His mother, Victoria the Princess Royal and later Empress of Germany, was British, but despite that the Kaiser held contradictory attitudes towards her country. On the positive side, from an early age and as a prince, he had enjoyed his annual summer visits to his family in Britain and later he revelled in racing yachts around the Isle of Wight.

Proud to be the grandson of Queen Victoria, Wilhelm rushed to be with her at her deathbed in January 1901. And after she died he sent an order to his Army from England, commanding all officers to wear mourning for fourteen days. In it he declared that ‘the death of my beloved, highly-honoured and never-to-be forgotten grandmother’ had ‘plunged me and my house into deepest mourning’.

For all he felt this loss, by then the Kaiser had become embittered towards his mother. In 1888, and as her husband the Emperor was vainly fighting throat cancer, the Empress complained to Queen Victoria that Wilhelm had been rude, impertinent and disagreeable to her.

His birth had been very difficult, and at it had been present a British physician as well as German doctors. Unfortunately, though, Wilhelm was born with a damaged left arm, which would never grow to full size. When a British doctor was unsuccessful in treating his father for cancer, Wilhelm is said to have exclaimed, ‘an English doctor crippled my arm and an English doctor is killing my father!’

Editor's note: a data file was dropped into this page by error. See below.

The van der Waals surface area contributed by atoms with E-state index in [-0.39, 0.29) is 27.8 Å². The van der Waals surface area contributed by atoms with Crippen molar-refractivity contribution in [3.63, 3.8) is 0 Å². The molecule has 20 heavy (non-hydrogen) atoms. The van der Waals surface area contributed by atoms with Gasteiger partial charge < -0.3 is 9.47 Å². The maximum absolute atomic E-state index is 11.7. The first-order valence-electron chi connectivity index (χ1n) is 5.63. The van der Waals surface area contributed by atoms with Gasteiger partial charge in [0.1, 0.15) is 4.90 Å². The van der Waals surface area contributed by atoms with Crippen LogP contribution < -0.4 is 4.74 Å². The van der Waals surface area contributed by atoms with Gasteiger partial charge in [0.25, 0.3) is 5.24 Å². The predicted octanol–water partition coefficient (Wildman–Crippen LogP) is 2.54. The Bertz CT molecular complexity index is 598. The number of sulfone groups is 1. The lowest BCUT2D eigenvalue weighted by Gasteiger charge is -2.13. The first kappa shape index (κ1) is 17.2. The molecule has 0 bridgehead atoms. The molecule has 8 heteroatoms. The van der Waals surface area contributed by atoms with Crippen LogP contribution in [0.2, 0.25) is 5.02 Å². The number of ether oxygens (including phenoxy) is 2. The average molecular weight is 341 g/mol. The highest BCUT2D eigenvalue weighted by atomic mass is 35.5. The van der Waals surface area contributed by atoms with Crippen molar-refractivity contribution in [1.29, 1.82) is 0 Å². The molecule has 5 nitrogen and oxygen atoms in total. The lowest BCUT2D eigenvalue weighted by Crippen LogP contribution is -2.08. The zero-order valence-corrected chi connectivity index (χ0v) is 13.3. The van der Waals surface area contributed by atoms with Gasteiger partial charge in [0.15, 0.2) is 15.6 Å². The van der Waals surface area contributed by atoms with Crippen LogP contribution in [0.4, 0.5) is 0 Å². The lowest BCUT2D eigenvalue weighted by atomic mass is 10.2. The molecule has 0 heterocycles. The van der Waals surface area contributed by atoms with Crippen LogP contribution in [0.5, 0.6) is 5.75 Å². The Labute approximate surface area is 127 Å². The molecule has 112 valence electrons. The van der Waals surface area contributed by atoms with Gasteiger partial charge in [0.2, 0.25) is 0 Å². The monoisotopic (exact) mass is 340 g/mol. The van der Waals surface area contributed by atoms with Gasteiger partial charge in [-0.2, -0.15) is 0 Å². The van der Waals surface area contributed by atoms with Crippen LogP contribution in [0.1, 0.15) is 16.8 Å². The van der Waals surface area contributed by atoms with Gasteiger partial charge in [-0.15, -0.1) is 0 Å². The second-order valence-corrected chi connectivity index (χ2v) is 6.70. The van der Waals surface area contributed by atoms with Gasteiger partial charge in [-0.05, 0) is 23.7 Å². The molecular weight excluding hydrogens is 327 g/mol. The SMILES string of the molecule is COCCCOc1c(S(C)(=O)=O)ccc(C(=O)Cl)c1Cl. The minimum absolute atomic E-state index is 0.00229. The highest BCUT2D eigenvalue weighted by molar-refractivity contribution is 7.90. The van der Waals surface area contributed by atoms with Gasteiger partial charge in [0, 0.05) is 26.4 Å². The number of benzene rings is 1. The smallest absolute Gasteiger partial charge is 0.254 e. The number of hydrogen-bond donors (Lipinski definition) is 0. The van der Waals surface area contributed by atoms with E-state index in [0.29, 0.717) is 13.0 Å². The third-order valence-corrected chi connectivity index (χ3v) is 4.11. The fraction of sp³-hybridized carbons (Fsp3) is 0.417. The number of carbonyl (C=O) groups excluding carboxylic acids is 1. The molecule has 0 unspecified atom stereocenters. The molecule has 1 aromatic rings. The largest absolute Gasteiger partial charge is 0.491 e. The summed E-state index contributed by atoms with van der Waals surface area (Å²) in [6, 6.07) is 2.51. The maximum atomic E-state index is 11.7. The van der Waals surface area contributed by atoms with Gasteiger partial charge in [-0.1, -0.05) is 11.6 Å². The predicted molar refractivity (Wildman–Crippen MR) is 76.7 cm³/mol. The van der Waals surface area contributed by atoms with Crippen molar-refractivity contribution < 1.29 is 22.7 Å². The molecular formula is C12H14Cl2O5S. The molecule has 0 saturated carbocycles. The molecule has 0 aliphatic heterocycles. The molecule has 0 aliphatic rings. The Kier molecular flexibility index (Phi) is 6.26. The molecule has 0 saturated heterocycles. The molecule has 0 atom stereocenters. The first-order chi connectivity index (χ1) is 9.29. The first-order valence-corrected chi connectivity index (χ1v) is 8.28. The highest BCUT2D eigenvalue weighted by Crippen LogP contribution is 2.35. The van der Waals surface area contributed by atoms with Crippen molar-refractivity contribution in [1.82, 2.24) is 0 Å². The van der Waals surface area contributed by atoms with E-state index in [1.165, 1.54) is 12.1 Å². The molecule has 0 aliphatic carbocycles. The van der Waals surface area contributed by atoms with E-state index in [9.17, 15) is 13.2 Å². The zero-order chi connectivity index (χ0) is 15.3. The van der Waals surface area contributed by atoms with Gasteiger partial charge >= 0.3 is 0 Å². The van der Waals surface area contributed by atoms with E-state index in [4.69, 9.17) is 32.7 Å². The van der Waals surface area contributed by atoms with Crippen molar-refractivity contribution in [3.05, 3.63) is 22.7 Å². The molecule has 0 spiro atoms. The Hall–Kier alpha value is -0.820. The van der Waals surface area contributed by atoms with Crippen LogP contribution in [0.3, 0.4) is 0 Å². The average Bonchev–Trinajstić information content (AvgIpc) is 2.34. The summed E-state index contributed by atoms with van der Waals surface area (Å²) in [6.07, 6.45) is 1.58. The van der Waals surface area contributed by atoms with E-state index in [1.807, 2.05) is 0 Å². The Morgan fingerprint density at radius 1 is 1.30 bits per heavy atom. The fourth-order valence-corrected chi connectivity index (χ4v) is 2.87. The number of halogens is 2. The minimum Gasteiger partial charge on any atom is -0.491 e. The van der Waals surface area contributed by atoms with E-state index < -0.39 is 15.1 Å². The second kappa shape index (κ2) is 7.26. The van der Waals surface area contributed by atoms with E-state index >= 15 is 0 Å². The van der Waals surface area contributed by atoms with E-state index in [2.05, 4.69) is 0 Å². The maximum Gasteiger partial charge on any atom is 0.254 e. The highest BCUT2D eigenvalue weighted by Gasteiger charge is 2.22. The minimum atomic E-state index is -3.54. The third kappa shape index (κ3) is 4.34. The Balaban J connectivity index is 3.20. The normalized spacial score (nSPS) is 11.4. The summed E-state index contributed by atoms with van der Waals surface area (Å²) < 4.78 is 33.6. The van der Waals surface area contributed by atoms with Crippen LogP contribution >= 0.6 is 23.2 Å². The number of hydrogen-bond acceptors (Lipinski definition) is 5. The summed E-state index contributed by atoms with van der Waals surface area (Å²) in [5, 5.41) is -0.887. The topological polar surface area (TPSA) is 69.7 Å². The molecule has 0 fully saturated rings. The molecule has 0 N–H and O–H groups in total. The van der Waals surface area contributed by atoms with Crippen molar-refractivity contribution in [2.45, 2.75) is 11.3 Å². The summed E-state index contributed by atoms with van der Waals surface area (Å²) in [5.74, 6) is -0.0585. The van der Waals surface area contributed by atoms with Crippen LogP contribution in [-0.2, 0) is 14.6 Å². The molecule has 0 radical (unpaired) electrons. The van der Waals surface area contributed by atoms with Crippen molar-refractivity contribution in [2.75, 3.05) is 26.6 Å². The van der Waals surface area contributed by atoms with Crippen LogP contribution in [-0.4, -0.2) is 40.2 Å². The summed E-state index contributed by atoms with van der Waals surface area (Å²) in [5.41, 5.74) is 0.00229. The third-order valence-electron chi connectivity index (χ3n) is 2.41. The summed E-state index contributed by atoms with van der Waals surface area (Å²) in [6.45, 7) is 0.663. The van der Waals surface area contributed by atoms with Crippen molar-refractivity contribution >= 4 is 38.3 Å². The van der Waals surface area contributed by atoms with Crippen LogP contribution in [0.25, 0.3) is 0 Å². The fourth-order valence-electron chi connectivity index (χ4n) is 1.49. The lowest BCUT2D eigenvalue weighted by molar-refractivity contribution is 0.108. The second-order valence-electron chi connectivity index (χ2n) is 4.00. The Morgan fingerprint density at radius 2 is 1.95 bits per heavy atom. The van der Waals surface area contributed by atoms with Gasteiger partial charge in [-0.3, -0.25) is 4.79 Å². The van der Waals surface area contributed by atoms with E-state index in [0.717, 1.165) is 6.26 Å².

Crowned in 1888, two years later Kaiser Wilhelm II dismissed his experienced and shrewd Chancellor, Otto von Bismarck, who had striven to strengthen Germany without upsetting the balance of power of Europe and causing a war.

By contrast, the new Kaiser sought a New Course, whereby he exercised more control over national government. This was most marked in foreign policy, where he was determined to secure Germany ‘a place in the sun’ as an imperial nation. This would lead to German expansionism and competition with Britain and France especially.